In early 1996, MIC chairman Pak astounded the United States Army by marketing the Russian SA-12 surface-to-air missile system in the UAE in direct competition with the United States Army's Patriot system. He directed Rosvooruzheniye to offer the UAE the highest-quality Russian strategic air defense system, the SA-12 Gladiator, as an alternative to the Patriot at half the cost. The offer also included forgiveness of some of Russia's debt to the UAE.
In August 1997, a series of presidential decrees were enacted which established tighter control over military exports by the state enterprise Rosvooruzheniye, enabled two additional state firms to sell military goods and technology, and opened the door to future direct sales by arms manufacturers, if licensed and approved by the Ministry of Foreign Economic Relations.
On 25 February 1999 the Russian Space Agency signed a cooperative agreement with Russian arms exporter Rosvooruzheniye, “intended to raise Russia’s earnings on the world market and help it develop space hardware.” Russia had earned only US$800 million, compared to the United States’ US$50 billion, in commercial satellite launches during 1998. Rosvooruzheniye hoped the deal would help Russia break into the international space markets.
The former general director of Rosvooruzhenie, Alexei Ogarev, on 15 June 2022 was found dead in a house in a cottage village near Moscow. "The body of Alexei Ogarev was found yesterday in a house in the Balaton cottage settlement on Thursday afternoon. Previously, the death was not criminal," the agency's interlocutor said. He added that the exact cause of death is still unknown. Officially, the Investigative Committee confirmed the discovery of a 64-year-old man dead in a cottage settlement in the Odintsovo district, but did not specify his identity.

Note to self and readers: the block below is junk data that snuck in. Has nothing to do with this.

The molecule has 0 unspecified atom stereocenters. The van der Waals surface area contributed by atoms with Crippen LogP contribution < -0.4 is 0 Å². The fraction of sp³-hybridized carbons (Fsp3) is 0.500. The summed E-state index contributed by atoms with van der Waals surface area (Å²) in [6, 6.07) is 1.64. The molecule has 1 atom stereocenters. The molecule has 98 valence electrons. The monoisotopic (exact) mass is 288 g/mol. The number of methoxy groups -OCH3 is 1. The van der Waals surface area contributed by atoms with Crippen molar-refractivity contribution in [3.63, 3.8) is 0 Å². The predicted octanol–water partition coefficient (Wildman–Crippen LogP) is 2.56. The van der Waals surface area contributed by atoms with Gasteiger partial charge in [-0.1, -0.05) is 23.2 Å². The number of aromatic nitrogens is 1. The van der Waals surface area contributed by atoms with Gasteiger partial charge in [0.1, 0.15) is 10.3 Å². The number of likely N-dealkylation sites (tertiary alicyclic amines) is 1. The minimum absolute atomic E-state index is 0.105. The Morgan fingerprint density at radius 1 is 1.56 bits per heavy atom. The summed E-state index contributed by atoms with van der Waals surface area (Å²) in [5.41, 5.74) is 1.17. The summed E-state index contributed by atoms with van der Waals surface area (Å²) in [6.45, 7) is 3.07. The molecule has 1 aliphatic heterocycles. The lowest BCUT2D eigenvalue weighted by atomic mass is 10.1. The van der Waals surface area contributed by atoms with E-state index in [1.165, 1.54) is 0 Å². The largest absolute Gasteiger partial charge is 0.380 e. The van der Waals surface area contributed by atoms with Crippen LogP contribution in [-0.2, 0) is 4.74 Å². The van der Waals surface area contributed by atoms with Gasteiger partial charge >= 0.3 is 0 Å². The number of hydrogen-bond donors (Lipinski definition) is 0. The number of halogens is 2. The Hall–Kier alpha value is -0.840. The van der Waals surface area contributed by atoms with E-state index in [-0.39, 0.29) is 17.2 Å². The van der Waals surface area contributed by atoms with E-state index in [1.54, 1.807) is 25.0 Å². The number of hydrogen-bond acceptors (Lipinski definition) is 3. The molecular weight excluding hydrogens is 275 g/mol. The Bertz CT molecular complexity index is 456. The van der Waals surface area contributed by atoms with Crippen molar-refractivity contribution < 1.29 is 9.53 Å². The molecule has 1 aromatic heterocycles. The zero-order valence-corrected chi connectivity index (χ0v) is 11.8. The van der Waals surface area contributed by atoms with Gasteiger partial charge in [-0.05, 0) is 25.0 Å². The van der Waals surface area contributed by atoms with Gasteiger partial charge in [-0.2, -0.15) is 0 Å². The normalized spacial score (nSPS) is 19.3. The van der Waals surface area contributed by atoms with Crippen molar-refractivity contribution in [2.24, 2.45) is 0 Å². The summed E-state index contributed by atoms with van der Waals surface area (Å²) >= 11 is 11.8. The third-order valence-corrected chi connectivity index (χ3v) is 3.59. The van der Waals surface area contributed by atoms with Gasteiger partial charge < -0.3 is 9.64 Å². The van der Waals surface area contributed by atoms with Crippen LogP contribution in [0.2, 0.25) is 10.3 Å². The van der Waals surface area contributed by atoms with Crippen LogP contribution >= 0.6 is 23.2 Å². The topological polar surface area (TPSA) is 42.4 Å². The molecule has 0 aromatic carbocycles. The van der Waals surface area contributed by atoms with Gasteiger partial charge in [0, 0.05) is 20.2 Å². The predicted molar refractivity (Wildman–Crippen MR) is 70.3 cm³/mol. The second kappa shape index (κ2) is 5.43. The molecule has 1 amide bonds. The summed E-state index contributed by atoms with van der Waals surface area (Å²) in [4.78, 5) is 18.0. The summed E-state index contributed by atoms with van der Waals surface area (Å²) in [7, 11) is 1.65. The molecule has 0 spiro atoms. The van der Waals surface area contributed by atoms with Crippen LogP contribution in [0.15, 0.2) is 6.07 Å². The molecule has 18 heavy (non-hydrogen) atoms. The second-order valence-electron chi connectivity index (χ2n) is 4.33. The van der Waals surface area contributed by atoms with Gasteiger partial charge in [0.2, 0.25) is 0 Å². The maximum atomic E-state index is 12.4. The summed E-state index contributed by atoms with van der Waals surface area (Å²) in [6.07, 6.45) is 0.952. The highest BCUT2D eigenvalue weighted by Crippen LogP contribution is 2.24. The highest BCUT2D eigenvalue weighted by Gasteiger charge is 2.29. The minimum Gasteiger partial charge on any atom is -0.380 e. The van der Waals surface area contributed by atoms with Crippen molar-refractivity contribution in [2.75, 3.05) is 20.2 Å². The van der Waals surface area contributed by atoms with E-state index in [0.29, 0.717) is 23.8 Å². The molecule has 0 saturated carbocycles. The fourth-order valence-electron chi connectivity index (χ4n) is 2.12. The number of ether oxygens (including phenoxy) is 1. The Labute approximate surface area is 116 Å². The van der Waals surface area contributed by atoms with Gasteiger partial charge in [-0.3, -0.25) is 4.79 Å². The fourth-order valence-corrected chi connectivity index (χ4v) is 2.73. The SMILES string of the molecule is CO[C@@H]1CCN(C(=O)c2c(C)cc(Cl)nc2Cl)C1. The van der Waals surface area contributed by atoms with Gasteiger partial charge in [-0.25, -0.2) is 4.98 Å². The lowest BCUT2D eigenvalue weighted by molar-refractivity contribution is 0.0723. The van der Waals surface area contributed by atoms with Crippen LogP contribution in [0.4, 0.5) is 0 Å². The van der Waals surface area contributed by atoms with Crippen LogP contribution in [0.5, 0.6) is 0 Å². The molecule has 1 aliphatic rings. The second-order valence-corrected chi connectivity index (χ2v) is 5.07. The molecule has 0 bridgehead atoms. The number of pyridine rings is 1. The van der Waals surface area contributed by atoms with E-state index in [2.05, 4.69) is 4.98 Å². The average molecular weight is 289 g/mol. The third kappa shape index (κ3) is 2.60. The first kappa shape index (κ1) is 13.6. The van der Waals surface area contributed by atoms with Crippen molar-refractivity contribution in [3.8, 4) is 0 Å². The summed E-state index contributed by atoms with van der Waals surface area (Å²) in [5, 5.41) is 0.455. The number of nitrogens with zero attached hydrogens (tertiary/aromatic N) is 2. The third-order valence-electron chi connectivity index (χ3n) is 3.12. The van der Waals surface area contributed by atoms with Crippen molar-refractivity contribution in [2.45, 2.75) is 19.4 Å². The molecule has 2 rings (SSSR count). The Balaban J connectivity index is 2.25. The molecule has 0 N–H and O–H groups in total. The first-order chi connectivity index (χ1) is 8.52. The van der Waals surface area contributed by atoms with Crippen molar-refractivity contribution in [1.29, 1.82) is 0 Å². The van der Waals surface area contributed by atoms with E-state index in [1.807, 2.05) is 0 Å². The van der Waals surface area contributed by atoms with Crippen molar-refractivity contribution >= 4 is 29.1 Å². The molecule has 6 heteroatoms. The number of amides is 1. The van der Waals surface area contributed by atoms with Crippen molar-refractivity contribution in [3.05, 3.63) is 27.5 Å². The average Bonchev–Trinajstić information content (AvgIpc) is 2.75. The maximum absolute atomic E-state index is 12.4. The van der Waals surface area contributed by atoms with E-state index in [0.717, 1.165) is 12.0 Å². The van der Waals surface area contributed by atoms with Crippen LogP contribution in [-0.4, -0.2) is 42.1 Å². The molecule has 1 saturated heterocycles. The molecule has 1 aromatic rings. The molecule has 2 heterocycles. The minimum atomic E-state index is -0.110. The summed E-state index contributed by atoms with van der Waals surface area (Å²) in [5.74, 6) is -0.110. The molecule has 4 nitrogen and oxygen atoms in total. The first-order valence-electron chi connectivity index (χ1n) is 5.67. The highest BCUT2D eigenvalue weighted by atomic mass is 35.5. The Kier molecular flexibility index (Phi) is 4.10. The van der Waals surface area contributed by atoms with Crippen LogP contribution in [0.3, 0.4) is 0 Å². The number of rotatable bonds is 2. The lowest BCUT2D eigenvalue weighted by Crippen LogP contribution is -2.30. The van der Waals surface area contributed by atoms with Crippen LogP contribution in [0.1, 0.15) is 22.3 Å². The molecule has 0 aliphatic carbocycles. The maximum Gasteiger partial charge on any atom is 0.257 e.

"According to preliminary data, the man's death is not of a criminal nature. However, the exact cause of death will be established based on the results of the examination. A pre-investigation check has been organized," Olga Vradiy , senior assistant to the head of the Moscow Region Main Directorate of the Investigative Committee, told RIA Novosti.
Ogarev headed "Rosvooruzhenie" in 1999-2000, also worked as Russia's permanent representative to the OSCE, deputy head of the presidential administration and deputy secretary of the Security Council.